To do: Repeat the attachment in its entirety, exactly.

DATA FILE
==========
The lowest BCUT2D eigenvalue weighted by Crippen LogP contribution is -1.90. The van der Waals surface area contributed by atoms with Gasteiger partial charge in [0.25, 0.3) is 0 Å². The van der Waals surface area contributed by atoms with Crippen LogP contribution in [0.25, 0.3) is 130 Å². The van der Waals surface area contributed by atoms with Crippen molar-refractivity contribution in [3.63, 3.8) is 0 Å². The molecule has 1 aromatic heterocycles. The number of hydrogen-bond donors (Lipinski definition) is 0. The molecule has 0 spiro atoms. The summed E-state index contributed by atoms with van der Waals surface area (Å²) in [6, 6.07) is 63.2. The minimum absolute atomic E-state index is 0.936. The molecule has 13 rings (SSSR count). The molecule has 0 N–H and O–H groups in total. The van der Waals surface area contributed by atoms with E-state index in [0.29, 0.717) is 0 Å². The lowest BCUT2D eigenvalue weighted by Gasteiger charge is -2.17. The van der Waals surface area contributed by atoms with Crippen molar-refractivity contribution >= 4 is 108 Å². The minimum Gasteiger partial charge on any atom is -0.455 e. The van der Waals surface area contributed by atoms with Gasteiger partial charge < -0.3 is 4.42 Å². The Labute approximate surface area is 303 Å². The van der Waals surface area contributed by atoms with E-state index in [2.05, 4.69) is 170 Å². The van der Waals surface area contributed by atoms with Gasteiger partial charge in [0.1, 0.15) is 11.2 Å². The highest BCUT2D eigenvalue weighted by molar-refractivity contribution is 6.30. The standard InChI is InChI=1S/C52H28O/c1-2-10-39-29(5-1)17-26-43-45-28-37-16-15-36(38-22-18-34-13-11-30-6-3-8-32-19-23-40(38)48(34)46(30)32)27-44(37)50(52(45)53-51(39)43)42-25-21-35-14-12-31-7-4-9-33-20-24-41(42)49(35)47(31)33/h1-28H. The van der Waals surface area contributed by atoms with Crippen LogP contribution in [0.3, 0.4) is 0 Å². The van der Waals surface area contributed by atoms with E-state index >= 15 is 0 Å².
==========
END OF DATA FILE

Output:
The lowest BCUT2D eigenvalue weighted by Crippen LogP contribution is -1.90. The van der Waals surface area contributed by atoms with Gasteiger partial charge in [0.25, 0.3) is 0 Å². The van der Waals surface area contributed by atoms with Crippen LogP contribution in [0.25, 0.3) is 130 Å². The van der Waals surface area contributed by atoms with Crippen molar-refractivity contribution in [3.63, 3.8) is 0 Å². The molecule has 1 aromatic heterocycles. The number of hydrogen-bond donors (Lipinski definition) is 0. The molecule has 0 spiro atoms. The summed E-state index contributed by atoms with van der Waals surface area (Å²) in [6, 6.07) is 63.2. The minimum absolute atomic E-state index is 0.936. The molecule has 13 rings (SSSR count). The molecule has 0 N–H and O–H groups in total. The van der Waals surface area contributed by atoms with E-state index in [0.29, 0.717) is 0 Å². The lowest BCUT2D eigenvalue weighted by Gasteiger charge is -2.17. The van der Waals surface area contributed by atoms with Crippen molar-refractivity contribution >= 4 is 108 Å². The minimum Gasteiger partial charge on any atom is -0.455 e. The van der Waals surface area contributed by atoms with Gasteiger partial charge < -0.3 is 4.42 Å². The Labute approximate surface area is 303 Å². The van der Waals surface area contributed by atoms with E-state index in [2.05, 4.69) is 170 Å². The van der Waals surface area contributed by atoms with Gasteiger partial charge in [0.1, 0.15) is 11.2 Å². The highest BCUT2D eigenvalue weighted by molar-refractivity contribution is 6.30. The standard InChI is InChI=1S/C52H28O/c1-2-10-39-29(5-1)17-26-43-45-28-37-16-15-36(38-22-18-34-13-11-30-6-3-8-32-19-23-40(38)48(34)46(30)32)27-44(37)50(52(45)53-51(39)43)42-25-21-35-14-12-31-7-4-9-33-20-24-41(42)49(35)47(31)33/h1-28H. The van der Waals surface area contributed by atoms with Crippen LogP contribution in [0.3, 0.4) is 0 Å². The van der Waals surface area contributed by atoms with E-state index >= 15 is 0 Å².